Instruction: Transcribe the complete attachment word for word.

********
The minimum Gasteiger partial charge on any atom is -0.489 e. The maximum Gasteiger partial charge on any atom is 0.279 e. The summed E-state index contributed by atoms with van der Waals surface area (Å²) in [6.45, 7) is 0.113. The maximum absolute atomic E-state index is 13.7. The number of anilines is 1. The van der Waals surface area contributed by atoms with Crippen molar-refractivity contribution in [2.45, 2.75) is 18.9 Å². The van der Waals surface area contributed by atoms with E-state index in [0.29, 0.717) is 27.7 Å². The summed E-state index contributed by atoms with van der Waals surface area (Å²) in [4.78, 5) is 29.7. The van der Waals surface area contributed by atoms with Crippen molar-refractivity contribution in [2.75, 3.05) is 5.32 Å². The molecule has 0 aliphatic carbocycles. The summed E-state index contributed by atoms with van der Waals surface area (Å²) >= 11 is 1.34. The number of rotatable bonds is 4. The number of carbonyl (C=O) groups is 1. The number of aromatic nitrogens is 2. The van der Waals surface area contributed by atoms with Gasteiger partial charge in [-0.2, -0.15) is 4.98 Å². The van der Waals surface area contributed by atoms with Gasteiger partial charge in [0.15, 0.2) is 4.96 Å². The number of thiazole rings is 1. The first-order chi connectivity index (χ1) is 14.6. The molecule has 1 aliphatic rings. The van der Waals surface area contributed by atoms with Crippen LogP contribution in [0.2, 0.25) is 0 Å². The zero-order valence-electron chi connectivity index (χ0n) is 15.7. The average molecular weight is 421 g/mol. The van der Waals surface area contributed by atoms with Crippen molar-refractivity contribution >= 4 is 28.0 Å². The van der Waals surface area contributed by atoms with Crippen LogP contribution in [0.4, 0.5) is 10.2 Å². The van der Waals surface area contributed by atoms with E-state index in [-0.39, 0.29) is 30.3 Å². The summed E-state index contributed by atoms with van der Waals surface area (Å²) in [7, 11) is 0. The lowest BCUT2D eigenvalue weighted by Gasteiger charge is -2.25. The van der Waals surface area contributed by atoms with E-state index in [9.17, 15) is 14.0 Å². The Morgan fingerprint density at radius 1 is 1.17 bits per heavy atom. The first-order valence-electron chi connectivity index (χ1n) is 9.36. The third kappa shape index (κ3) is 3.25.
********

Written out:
The minimum Gasteiger partial charge on any atom is -0.489 e. The maximum Gasteiger partial charge on any atom is 0.279 e. The summed E-state index contributed by atoms with van der Waals surface area (Å²) in [6.45, 7) is 0.113. The maximum absolute atomic E-state index is 13.7. The number of anilines is 1. The van der Waals surface area contributed by atoms with Crippen molar-refractivity contribution in [2.45, 2.75) is 18.9 Å². The van der Waals surface area contributed by atoms with E-state index in [0.29, 0.717) is 27.7 Å². The summed E-state index contributed by atoms with van der Waals surface area (Å²) in [4.78, 5) is 29.7. The van der Waals surface area contributed by atoms with Crippen molar-refractivity contribution in [2.75, 3.05) is 5.32 Å². The molecule has 0 aliphatic carbocycles. The summed E-state index contributed by atoms with van der Waals surface area (Å²) >= 11 is 1.34. The number of rotatable bonds is 4. The number of carbonyl (C=O) groups is 1. The number of aromatic nitrogens is 2. The van der Waals surface area contributed by atoms with Gasteiger partial charge in [-0.2, -0.15) is 4.98 Å². The van der Waals surface area contributed by atoms with Gasteiger partial charge in [0.15, 0.2) is 4.96 Å². The number of thiazole rings is 1. The first-order chi connectivity index (χ1) is 14.6. The molecule has 1 aliphatic rings. The van der Waals surface area contributed by atoms with Crippen LogP contribution in [0.2, 0.25) is 0 Å². The zero-order valence-electron chi connectivity index (χ0n) is 15.7. The average molecular weight is 421 g/mol. The van der Waals surface area contributed by atoms with Crippen molar-refractivity contribution >= 4 is 28.0 Å². The van der Waals surface area contributed by atoms with Crippen LogP contribution in [0.4, 0.5) is 10.2 Å². The van der Waals surface area contributed by atoms with E-state index in [-0.39, 0.29) is 30.3 Å². The summed E-state index contributed by atoms with van der Waals surface area (Å²) in [7, 11) is 0. The lowest BCUT2D eigenvalue weighted by Gasteiger charge is -2.25. The van der Waals surface area contributed by atoms with E-state index in [9.17, 15) is 14.0 Å². The Morgan fingerprint density at radius 1 is 1.17 bits per heavy atom. The first-order valence-electron chi connectivity index (χ1n) is 9.36. The third kappa shape index (κ3) is 3.25.